Also like gold, investment demand for platinum has risen sharply in recent years. Per Johnson Matthey, in 2010 readily identifiable physical platinum investment demand--at 650,000 ounces--was some 282% higher than in 2007, representing 8.2% of gross demand. The lion’s share of this uptick in investment demand was and continues to be driven by inflows into ETPs with claims on physical platinum. However, investment demand for platinum fell by 24.4% in 2011 as investor interest waned in the face of declining prices.

According to the U.S. Geological Survey, the vast majority of the world’s platinum production (75%) and reserves (>90%) are located in South Africa. This geographic concentration of production poses substantial risks. In early 2008, an electricity crisis in the country played a large part in driving platinum prices to all-time nominal and real highs above $2,000 per ounce, as state-owned utility Eskom warned of power supply shortages that forced temporary mine shut-downs. Future growth in supply of new material (as opposed to recycled material, which covered about 23.3% of gross demand in 2011) is expected to be moderate at best. Coupled with a slow but steady rebound in automotive and industrial demand and the rapid growth in investment demand, the platinum market is likely to remain fairly balanced for the foreseeable future.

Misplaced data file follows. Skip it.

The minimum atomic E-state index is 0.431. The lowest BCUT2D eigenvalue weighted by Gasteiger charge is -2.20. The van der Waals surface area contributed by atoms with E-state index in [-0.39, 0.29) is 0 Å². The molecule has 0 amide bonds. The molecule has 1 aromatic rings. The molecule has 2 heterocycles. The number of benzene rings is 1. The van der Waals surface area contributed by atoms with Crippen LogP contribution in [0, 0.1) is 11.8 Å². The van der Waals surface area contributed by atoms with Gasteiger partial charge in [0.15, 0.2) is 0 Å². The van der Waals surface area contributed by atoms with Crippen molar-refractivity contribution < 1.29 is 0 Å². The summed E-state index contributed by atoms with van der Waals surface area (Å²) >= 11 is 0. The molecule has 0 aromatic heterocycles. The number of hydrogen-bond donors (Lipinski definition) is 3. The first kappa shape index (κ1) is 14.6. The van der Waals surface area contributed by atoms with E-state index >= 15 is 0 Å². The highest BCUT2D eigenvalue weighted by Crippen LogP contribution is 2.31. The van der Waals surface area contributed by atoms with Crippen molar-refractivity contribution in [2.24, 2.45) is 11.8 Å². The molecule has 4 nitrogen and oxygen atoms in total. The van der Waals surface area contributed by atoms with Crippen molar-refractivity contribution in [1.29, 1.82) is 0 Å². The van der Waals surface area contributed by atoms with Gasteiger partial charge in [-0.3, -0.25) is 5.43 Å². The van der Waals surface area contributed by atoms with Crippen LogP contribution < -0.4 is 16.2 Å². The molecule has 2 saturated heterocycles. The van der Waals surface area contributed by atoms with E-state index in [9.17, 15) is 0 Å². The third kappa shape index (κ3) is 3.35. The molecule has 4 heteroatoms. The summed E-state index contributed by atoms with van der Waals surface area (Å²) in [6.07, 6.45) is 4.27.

Indexkonstruktion

The ZKB Platinum ETF’s physical platinum holdings are benchmarked to the London Platinum & Palladium Market’s (LPPM) PM fixing price. Price fixings take place twice daily (on regular business days) at the LPPM, at 9:45 A.M. and 2:00 P.M. London time. The fixing price represents a market clearing price, which balances buying and selling interest from fixing members on behalf of their customers. This price--which is expressed in terms of U.S dollars per troy ounce--is in turn used as a benchmark for the vast majority of the platinum products and platinum-related derivatives around the globe.

Fondskonstruktion